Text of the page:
4.1.5. Variable Payment Obligation (VPO)


Variable Payment Obligation programs (VPOs) aim to expand access to finance for Small and Growing Businesses (SGBs) with a type of loan that assesses risk and repayment through variable payments and cash flow, rather than traditional assets – assets that an SGB may or may not be able to provide to a finance provider. This is especially critical for small and medium-sized enterprises (SMEs), especially women-owned or - led businesses, who have trouble accessing the appropriate kind of finance, in part due to the fact that these businesses often lack the collateral that traditional banks request; without this collateral, they are unable to access the credit they need to grow (Source: PACE Initiative Fact Sheet). VPOs allow SMEs to obtain greater access to financing, because “the loan product has soft collateral requirements and a repayment schedule that tracks the business’s cash flow, in contrast to standard loans that often require upfront collateral” (Source: Accelerating Entrepreneurs: Insights from USAID’s Support of Intermediaries).


  1. Appropriate capital to meet borrower needs
  2. Cash flow uncertainty
  3. Off-take risks associated with target sector/region
  4. Production costs associated with target sector/region


Useful for finance seekers who are unable to provide traditional assets required by providers to secure capital;VPO programs especially benefit businesses with seasonal income (because the payment amount can be variable)


Coming soon.


A stabilizing institution, such as USAID, is often needed to mitigate any perceived risks by the traditional bank partner. To further de-risk borrowers in a VPO system, USAID may bundle VPOs with additional business advisory services, as well.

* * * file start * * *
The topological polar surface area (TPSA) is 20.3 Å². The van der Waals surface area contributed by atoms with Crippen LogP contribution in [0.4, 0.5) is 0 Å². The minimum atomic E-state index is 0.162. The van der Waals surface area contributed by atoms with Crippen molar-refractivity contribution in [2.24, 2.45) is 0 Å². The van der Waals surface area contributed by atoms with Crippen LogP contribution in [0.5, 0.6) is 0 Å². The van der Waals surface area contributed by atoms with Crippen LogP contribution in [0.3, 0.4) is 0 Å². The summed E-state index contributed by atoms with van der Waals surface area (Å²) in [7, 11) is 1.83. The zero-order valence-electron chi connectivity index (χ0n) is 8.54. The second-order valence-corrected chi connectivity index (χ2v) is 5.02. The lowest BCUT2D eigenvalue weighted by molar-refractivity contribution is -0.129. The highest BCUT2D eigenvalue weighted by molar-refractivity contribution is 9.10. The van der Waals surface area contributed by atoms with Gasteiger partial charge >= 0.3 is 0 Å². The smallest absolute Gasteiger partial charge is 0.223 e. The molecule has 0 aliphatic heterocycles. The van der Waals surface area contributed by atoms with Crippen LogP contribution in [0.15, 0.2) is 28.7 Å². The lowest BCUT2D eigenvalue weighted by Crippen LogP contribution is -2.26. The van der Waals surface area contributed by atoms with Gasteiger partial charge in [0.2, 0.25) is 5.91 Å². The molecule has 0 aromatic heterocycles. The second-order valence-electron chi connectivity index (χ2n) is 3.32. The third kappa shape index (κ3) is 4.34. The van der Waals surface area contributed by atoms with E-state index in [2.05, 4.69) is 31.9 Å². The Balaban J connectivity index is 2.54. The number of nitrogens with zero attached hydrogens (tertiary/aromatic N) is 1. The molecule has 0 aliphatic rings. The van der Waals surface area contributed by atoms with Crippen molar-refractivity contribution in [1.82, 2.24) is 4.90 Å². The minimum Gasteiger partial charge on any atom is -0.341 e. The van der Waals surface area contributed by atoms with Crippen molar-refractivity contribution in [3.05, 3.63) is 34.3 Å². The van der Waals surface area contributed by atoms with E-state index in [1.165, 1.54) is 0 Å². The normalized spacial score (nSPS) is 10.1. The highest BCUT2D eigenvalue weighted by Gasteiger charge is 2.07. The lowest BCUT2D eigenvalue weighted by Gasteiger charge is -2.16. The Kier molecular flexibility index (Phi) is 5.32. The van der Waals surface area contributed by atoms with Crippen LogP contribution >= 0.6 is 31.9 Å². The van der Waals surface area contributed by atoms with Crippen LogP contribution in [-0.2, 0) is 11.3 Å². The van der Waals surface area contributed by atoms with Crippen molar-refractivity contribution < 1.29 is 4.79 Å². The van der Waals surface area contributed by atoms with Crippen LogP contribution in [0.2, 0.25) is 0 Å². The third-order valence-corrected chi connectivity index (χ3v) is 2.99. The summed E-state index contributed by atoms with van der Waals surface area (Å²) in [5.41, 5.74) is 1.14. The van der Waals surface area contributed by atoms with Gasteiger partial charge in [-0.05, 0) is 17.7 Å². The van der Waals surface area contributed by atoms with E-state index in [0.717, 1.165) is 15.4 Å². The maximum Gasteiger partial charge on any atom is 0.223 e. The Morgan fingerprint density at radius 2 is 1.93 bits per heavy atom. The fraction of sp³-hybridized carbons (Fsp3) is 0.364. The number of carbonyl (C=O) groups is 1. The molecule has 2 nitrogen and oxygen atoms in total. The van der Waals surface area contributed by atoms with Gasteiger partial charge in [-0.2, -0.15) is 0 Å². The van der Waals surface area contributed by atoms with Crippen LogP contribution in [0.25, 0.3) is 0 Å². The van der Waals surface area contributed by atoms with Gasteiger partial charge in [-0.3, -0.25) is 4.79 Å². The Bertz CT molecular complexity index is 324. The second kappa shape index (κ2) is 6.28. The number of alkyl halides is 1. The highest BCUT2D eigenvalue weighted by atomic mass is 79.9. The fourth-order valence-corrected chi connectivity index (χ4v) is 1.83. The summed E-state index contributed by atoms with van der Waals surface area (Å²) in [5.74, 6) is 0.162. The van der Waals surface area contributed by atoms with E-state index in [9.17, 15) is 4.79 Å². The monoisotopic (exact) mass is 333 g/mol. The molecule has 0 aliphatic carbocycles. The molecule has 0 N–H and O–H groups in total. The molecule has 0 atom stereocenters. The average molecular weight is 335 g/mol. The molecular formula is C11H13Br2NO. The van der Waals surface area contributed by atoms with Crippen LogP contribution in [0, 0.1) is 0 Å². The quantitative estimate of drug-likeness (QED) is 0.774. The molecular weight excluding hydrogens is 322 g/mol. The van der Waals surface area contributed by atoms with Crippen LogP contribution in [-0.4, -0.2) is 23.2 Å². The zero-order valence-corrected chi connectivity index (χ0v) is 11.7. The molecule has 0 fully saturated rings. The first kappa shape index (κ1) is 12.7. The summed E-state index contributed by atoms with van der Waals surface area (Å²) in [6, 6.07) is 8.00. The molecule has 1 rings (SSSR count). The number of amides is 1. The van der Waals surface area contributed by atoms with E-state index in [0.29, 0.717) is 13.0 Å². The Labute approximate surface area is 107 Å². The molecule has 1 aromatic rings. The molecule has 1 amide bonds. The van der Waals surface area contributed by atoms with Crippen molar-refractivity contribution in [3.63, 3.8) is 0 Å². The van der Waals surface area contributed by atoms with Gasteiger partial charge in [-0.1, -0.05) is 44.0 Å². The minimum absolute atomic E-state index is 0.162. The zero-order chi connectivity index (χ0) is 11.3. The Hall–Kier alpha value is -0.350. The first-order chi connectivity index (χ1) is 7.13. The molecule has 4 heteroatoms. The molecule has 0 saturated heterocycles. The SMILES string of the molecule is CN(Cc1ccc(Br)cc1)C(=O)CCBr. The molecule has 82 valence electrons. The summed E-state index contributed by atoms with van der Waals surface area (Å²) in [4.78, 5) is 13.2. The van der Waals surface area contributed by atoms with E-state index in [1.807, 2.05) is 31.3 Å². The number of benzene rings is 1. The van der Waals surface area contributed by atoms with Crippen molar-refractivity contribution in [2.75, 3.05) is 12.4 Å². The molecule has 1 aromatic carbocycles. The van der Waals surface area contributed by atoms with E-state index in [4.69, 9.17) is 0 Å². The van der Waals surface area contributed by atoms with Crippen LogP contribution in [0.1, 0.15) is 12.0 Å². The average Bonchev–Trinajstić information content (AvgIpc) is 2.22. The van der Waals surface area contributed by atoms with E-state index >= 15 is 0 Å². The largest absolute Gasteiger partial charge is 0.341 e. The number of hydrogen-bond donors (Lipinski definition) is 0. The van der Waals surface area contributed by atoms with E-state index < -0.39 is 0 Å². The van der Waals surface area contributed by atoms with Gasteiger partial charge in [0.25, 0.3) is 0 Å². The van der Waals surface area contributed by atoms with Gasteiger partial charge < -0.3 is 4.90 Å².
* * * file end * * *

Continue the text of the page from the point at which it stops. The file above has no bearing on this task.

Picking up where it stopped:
In 2015, Agora Partnerships, Enclude, and Santa Clara University’s Miller Center for Social Entrepreneurship launched the Variable Payment Obligation (VPO) program in partnership with Banco de American Central (BAC) Nicaragua.


USAID and the VPO partnered through the Partnering to Accelerate Entrepreneurship (PACE) Initiative. Through the partnership, each partner has a unique role. Enclude manages the overall program and provides technical support to BAC; Agora provides business development services to loan recipients in Nicaragua; the Miller Center for Social Entrepreneurship developed the initial variable repayment loan product and consults on the program design; and BAC Nicaragua serves as the local partner bank that lends to the entrepreneurs. USAID’s grant, alongside investment from Argidius Foundation, a philanthropic organization, supports the business development services that entrepreneurs receive.


The VPO program aims to distribute variable term loans, up to a maximum of five years, to up to 40 qualified SGBs in its initial pilot phase.Typical loan recipients are women-led or women-owned small- to medium-sized enterprises. As of March 2017, the program pilot in Nicaragua is underway, with nine VPO loans approved, of which four have been disbursed. Borrowers use their VPO loans both for working capital and capital investments. Of those who received a VPO loan, four borrowers had previously received personal loans from banks, MFIs or credit cooperatives – but with interest rates averaging as high as 24%.


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